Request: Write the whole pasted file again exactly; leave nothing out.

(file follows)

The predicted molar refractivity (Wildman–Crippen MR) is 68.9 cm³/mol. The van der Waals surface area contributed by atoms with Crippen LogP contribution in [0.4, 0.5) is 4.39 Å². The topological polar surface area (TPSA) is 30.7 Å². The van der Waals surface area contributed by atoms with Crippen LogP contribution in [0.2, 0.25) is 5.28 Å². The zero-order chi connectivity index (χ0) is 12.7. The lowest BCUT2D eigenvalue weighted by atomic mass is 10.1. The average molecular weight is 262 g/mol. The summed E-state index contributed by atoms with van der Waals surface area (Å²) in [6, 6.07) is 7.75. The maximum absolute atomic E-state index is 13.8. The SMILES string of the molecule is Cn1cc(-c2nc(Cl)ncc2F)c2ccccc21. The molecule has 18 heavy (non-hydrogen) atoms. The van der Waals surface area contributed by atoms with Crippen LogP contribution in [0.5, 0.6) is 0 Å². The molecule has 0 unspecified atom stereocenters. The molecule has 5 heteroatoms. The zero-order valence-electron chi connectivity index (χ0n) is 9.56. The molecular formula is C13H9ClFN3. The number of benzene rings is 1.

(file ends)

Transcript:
The predicted molar refractivity (Wildman–Crippen MR) is 68.9 cm³/mol. The van der Waals surface area contributed by atoms with Crippen LogP contribution in [0.4, 0.5) is 4.39 Å². The topological polar surface area (TPSA) is 30.7 Å². The van der Waals surface area contributed by atoms with Crippen LogP contribution in [0.2, 0.25) is 5.28 Å². The zero-order chi connectivity index (χ0) is 12.7. The lowest BCUT2D eigenvalue weighted by atomic mass is 10.1. The average molecular weight is 262 g/mol. The summed E-state index contributed by atoms with van der Waals surface area (Å²) in [6, 6.07) is 7.75. The maximum absolute atomic E-state index is 13.8. The SMILES string of the molecule is Cn1cc(-c2nc(Cl)ncc2F)c2ccccc21. The molecule has 18 heavy (non-hydrogen) atoms. The van der Waals surface area contributed by atoms with Crippen LogP contribution in [0.5, 0.6) is 0 Å². The molecule has 0 unspecified atom stereocenters. The molecule has 5 heteroatoms. The zero-order valence-electron chi connectivity index (χ0n) is 9.56. The molecular formula is C13H9ClFN3. The number of benzene rings is 1.